Find a simple way to say something complex
Wednesday, January 13, 2016
I was talking with someone recently, and it felt like I needed to draw a flow chart in order to understand his conversation. He gave me so much detail that I got lost in it.
We run into those people; they can answer a simple question with a complex discussion. I feel like interrupting by asking if they can bottom-line it please! If I'm in a hurry, I quickly realize I shouldn't have asked the question to that person at all.
The church has a lot of complex answers for the world's seemingly simple questions. Studies of attention span and time spent on webpages demonstrates that most people only want short answers from us.
Pastors and church communicators love to give long answers, but to capture the attention of our audiences, we must deliver simple answers so they don't regret approaching us in the first place.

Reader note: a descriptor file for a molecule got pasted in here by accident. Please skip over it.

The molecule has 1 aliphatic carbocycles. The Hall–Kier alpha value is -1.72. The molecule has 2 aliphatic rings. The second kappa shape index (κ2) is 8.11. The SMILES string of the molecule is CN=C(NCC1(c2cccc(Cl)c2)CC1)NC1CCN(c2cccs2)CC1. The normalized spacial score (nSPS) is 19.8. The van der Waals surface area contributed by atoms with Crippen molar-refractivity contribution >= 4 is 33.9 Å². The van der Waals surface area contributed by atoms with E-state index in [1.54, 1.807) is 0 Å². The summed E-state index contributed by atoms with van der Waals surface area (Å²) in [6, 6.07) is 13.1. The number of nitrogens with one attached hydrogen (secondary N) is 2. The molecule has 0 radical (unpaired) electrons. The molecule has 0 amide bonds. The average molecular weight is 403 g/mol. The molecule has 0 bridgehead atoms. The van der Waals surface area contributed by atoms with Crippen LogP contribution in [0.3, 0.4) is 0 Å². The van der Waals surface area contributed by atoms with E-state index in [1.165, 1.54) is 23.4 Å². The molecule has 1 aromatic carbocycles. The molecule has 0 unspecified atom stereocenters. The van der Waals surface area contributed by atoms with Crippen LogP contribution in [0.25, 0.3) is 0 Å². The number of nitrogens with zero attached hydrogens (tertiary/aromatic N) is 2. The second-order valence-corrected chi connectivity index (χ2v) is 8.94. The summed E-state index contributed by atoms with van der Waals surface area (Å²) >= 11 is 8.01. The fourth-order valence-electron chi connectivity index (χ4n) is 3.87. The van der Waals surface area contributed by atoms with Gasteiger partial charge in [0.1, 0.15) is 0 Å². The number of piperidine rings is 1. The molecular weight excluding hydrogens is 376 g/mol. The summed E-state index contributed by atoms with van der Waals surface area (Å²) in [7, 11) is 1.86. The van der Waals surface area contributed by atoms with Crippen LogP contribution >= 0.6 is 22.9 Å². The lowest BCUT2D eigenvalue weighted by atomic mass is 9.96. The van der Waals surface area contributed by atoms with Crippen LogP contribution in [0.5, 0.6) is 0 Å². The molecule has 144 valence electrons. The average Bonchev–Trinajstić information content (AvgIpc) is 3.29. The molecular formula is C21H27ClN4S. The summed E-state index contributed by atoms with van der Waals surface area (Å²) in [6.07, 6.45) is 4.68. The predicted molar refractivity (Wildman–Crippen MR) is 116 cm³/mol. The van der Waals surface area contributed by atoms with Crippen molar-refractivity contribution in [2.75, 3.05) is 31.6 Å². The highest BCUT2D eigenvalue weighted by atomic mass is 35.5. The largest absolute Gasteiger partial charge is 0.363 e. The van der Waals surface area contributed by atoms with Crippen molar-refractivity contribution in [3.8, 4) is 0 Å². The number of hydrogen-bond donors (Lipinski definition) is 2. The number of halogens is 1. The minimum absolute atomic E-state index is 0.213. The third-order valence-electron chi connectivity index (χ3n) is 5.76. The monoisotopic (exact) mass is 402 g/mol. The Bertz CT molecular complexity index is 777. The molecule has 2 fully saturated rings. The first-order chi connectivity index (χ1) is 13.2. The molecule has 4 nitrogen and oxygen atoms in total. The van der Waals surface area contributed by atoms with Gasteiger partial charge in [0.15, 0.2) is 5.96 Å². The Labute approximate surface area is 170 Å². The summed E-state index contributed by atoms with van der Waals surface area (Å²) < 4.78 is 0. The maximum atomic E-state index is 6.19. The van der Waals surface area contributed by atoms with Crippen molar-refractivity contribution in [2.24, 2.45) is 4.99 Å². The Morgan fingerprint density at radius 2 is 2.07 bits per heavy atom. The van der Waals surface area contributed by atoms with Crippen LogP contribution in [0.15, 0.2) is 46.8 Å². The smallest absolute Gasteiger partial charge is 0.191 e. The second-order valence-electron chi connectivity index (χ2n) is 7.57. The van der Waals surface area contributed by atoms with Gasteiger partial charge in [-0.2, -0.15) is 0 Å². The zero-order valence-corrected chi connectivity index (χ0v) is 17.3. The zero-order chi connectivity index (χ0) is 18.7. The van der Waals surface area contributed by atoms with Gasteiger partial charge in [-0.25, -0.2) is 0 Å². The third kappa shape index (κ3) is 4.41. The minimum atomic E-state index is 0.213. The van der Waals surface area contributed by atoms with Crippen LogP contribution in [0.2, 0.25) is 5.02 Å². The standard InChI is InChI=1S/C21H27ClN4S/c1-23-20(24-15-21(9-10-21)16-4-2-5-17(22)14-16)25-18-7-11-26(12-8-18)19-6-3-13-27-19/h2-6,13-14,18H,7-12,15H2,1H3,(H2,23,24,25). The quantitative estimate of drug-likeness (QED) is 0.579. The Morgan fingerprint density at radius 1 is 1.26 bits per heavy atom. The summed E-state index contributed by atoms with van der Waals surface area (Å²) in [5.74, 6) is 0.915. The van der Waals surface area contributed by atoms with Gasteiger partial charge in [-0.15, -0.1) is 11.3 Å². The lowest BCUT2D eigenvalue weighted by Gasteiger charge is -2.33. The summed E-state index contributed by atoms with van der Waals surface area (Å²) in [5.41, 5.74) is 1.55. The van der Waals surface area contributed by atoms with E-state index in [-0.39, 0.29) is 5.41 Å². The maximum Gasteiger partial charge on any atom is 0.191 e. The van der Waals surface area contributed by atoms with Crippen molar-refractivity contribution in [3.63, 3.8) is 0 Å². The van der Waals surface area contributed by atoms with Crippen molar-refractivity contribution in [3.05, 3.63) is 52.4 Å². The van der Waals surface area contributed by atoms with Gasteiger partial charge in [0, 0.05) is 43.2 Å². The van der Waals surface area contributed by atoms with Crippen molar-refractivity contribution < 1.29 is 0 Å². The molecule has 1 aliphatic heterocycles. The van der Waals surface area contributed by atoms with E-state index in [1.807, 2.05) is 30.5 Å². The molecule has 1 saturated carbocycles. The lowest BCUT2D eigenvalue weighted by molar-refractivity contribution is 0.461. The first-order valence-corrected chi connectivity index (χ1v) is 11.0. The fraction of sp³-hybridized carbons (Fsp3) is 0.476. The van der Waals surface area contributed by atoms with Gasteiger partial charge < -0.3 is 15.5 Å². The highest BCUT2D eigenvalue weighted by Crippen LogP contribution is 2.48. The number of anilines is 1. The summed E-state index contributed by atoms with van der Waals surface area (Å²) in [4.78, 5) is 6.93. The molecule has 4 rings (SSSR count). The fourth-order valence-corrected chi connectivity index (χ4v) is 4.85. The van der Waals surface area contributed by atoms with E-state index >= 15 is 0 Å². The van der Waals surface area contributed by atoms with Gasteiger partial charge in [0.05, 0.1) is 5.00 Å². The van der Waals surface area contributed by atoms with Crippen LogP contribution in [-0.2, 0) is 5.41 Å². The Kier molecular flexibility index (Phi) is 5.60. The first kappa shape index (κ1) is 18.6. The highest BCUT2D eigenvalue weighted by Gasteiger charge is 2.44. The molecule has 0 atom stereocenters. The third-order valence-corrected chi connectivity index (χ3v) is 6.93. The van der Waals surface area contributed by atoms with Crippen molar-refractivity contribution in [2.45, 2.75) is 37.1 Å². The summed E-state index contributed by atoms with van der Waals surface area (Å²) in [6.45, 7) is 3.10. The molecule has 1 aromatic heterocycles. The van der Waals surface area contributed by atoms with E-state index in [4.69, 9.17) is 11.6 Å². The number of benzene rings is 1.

How does the church communicator do that?
1. Consider the audience and why the question is being asked. Speak mainly to that motivation first. This helps in the preparation of the complete answer to make it meaningful and practical.
2. Consider the headline (if written) or the first sentence (if spoken). Most will only pay attention to this bottom-line answer and tune out the rest. Be careful not to mislead, but make this initial offering something that confirms the time commitment of hearing the rest worthwhile. This is why we should spend a lot of time on the headline!
3. Think in bullet points to summarize the bottom line using an easy-to-understand unfolding of the larger idea. This also makes it easier to remember and allows scanning of the answer (in written form).
4. Use links within the content that lead to other deeper areas (or offer more sources for more information). You'll find that most don't want to go as deep as you'd like. This keeps the overall answer short but allows for a deeper discussion.
Church communications is about balancing the answer with being relevant, understandable and short. Get excited when someone asks the question (or clicks on a page in your website), and make it enjoyable for them to discover the answer. Your doctrine, history and biographical pages on your church website can (and should) be short and interesting!
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